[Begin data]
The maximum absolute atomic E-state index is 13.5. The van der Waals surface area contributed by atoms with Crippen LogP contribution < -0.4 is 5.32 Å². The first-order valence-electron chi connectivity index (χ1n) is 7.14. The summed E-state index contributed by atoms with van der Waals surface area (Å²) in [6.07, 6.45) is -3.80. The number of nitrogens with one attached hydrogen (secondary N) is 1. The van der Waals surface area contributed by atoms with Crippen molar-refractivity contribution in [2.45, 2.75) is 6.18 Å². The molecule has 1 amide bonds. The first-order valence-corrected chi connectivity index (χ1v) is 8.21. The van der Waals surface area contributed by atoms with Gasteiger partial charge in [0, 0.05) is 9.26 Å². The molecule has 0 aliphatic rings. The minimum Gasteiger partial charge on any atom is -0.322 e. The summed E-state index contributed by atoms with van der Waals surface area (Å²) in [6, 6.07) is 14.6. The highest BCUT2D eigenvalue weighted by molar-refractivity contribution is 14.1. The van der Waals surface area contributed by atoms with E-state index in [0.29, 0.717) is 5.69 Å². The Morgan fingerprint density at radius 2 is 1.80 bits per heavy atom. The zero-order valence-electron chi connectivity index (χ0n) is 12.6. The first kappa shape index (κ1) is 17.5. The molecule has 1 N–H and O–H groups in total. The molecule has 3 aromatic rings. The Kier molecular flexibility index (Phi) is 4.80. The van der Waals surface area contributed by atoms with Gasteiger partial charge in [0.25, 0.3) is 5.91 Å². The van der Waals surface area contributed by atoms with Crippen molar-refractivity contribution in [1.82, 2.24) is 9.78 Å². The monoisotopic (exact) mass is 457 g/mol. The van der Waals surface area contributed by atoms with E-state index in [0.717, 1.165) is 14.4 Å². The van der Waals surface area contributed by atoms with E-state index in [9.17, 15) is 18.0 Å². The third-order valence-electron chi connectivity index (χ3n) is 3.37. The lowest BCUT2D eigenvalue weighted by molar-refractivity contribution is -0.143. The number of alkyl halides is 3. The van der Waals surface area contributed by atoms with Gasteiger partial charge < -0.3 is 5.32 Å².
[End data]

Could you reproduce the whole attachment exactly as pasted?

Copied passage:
The maximum absolute atomic E-state index is 13.5. The van der Waals surface area contributed by atoms with Crippen LogP contribution < -0.4 is 5.32 Å². The first-order valence-electron chi connectivity index (χ1n) is 7.14. The summed E-state index contributed by atoms with van der Waals surface area (Å²) in [6.07, 6.45) is -3.80. The number of nitrogens with one attached hydrogen (secondary N) is 1. The van der Waals surface area contributed by atoms with Crippen molar-refractivity contribution in [2.45, 2.75) is 6.18 Å². The molecule has 1 amide bonds. The first-order valence-corrected chi connectivity index (χ1v) is 8.21. The van der Waals surface area contributed by atoms with Gasteiger partial charge in [0, 0.05) is 9.26 Å². The molecule has 0 aliphatic rings. The minimum Gasteiger partial charge on any atom is -0.322 e. The summed E-state index contributed by atoms with van der Waals surface area (Å²) in [6, 6.07) is 14.6. The highest BCUT2D eigenvalue weighted by molar-refractivity contribution is 14.1. The van der Waals surface area contributed by atoms with E-state index in [0.29, 0.717) is 5.69 Å². The Morgan fingerprint density at radius 2 is 1.80 bits per heavy atom. The zero-order valence-electron chi connectivity index (χ0n) is 12.6. The first kappa shape index (κ1) is 17.5. The molecule has 1 N–H and O–H groups in total. The molecule has 3 aromatic rings. The Kier molecular flexibility index (Phi) is 4.80. The van der Waals surface area contributed by atoms with Gasteiger partial charge in [0.25, 0.3) is 5.91 Å². The van der Waals surface area contributed by atoms with Crippen molar-refractivity contribution in [1.82, 2.24) is 9.78 Å². The monoisotopic (exact) mass is 457 g/mol. The van der Waals surface area contributed by atoms with E-state index in [0.717, 1.165) is 14.4 Å². The van der Waals surface area contributed by atoms with E-state index in [9.17, 15) is 18.0 Å². The third-order valence-electron chi connectivity index (χ3n) is 3.37. The lowest BCUT2D eigenvalue weighted by molar-refractivity contribution is -0.143. The number of alkyl halides is 3. The van der Waals surface area contributed by atoms with Gasteiger partial charge < -0.3 is 5.32 Å².